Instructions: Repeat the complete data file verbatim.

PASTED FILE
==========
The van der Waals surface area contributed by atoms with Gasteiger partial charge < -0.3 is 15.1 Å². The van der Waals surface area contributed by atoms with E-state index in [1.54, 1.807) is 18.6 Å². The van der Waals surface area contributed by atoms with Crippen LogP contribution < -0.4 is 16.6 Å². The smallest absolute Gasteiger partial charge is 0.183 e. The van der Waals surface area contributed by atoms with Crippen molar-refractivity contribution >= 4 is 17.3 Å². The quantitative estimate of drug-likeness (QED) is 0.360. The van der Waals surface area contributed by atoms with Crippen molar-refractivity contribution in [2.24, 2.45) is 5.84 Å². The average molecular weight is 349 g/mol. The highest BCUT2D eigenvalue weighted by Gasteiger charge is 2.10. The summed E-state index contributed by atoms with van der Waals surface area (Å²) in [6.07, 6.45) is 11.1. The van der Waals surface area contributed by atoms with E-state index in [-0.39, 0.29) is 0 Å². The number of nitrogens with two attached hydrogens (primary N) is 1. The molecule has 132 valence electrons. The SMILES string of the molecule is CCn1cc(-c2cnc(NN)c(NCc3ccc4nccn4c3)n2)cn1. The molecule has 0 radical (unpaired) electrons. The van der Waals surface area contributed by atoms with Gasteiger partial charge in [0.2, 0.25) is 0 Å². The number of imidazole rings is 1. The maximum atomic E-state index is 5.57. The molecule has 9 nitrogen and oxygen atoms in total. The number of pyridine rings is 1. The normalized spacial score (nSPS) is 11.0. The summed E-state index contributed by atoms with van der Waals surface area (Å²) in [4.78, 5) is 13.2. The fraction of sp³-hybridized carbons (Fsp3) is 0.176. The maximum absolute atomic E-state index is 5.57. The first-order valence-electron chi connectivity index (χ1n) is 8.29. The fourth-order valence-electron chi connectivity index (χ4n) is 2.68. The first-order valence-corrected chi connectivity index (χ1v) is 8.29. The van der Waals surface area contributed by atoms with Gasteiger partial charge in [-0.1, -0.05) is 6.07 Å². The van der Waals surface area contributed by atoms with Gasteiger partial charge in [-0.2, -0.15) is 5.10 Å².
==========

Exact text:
The van der Waals surface area contributed by atoms with Gasteiger partial charge < -0.3 is 15.1 Å². The van der Waals surface area contributed by atoms with E-state index in [1.54, 1.807) is 18.6 Å². The van der Waals surface area contributed by atoms with Crippen LogP contribution < -0.4 is 16.6 Å². The smallest absolute Gasteiger partial charge is 0.183 e. The van der Waals surface area contributed by atoms with Crippen molar-refractivity contribution >= 4 is 17.3 Å². The quantitative estimate of drug-likeness (QED) is 0.360. The van der Waals surface area contributed by atoms with Crippen molar-refractivity contribution in [2.24, 2.45) is 5.84 Å². The average molecular weight is 349 g/mol. The highest BCUT2D eigenvalue weighted by Gasteiger charge is 2.10. The summed E-state index contributed by atoms with van der Waals surface area (Å²) in [6.07, 6.45) is 11.1. The van der Waals surface area contributed by atoms with E-state index in [-0.39, 0.29) is 0 Å². The number of nitrogens with two attached hydrogens (primary N) is 1. The molecule has 132 valence electrons. The SMILES string of the molecule is CCn1cc(-c2cnc(NN)c(NCc3ccc4nccn4c3)n2)cn1. The molecule has 0 radical (unpaired) electrons. The van der Waals surface area contributed by atoms with Gasteiger partial charge in [0.2, 0.25) is 0 Å². The number of imidazole rings is 1. The maximum atomic E-state index is 5.57. The molecule has 9 nitrogen and oxygen atoms in total. The number of pyridine rings is 1. The normalized spacial score (nSPS) is 11.0. The summed E-state index contributed by atoms with van der Waals surface area (Å²) in [4.78, 5) is 13.2. The fraction of sp³-hybridized carbons (Fsp3) is 0.176. The maximum absolute atomic E-state index is 5.57. The first-order valence-electron chi connectivity index (χ1n) is 8.29. The fourth-order valence-electron chi connectivity index (χ4n) is 2.68. The first-order valence-corrected chi connectivity index (χ1v) is 8.29. The van der Waals surface area contributed by atoms with Gasteiger partial charge in [-0.1, -0.05) is 6.07 Å². The van der Waals surface area contributed by atoms with Gasteiger partial charge in [-0.2, -0.15) is 5.10 Å².